While artificial intelligence (AI) has the potential to revolutionise the disease diagnosis process, its current value proposition remains below the expectations of most radiologists.
IDTechEx gathered the performance measurements of over 35 AI algorithms and found that most are on par with human radiologists for disease detection performance.
The goal, however, is for AI algorithms to outperform humans. Ultimately, AI must be more reliable and more accurate than even the most highly trained experts in order to gain credibility as a decision support tool.
According to IDTechEx, a number of improvements could help image recognition AI to reach its full potential as a decision support tool for radiologists.
Increasing diversity in training data sets will widen the software’s applicability
A key technical and business advantage lies in the demonstration of success in dealing with a wide range of patient demographics as it widens the software’s applicability.
While training DL algorithms, the training data should encompass numerous types of disease, lesions, and other parameters so that the algorithm can recognize a multitude of demographics, tissue types and abnormalities, and perform to the level required by radiologists.
Including more negative cases in the training data can raise algorithm specificity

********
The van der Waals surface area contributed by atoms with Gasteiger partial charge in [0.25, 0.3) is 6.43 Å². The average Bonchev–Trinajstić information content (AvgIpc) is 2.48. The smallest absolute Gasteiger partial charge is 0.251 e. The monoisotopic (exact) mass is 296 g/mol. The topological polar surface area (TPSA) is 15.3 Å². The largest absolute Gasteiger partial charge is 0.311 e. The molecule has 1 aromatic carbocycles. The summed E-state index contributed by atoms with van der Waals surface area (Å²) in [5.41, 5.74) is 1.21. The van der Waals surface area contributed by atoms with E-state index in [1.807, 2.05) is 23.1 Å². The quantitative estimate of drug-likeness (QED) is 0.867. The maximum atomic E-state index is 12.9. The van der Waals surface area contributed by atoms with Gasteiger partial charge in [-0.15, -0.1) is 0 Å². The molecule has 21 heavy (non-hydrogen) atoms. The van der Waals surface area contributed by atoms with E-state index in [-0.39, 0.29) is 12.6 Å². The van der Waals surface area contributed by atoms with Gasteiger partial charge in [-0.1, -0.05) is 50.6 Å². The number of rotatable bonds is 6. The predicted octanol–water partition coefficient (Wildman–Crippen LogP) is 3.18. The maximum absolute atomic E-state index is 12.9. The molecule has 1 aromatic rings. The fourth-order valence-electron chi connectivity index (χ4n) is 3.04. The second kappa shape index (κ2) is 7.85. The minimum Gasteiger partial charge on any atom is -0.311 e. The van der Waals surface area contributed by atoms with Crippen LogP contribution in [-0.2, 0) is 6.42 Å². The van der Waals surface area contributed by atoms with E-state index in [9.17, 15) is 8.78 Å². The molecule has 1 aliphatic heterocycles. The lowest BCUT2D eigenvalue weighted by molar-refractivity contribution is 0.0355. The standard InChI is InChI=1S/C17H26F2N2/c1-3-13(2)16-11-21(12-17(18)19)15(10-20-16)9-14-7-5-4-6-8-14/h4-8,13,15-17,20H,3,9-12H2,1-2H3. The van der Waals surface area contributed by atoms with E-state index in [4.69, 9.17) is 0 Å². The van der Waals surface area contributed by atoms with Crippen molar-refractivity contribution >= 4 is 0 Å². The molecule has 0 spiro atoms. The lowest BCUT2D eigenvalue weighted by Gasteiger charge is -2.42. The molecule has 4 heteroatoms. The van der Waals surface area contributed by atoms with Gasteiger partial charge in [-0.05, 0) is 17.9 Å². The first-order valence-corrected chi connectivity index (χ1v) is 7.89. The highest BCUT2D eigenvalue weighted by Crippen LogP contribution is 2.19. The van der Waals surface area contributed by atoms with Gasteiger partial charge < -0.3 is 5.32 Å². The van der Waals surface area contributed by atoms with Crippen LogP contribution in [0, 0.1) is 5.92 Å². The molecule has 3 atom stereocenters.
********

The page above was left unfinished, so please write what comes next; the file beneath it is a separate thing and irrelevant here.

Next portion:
During algorithm training, confirmed disease cases often take priority over negative cases to raise the algorithm’s disease detection performance.
This is beneficial for identifying patients at risk of disease but limits the AI’s ability to recognize healthy cases.
Low specificity is hence a recurring issue, which can lead to overdiagnosis and costly unnecessary procedures.
This problem can be addressed by using more curated negative cases during the training process.
Using high-resolution images will maximise algorithm performance
The use of poor-quality data during training negatively impacts the development process and performance levels of DL algorithms. Unclear images reduce the accuracy of insights generated by AI, which can damage its chances for widespread implementation.
Methods that enable doctors and radiologists to capture better images or enhance their resolution can boost the value of AI in medical settings.
AI-driven methods for assessing or improving image quality are already commercialised. Companies focused on data quality hold a competitive advantage as dealing only with high-resolution images heightens the reliability of AI-generated insights.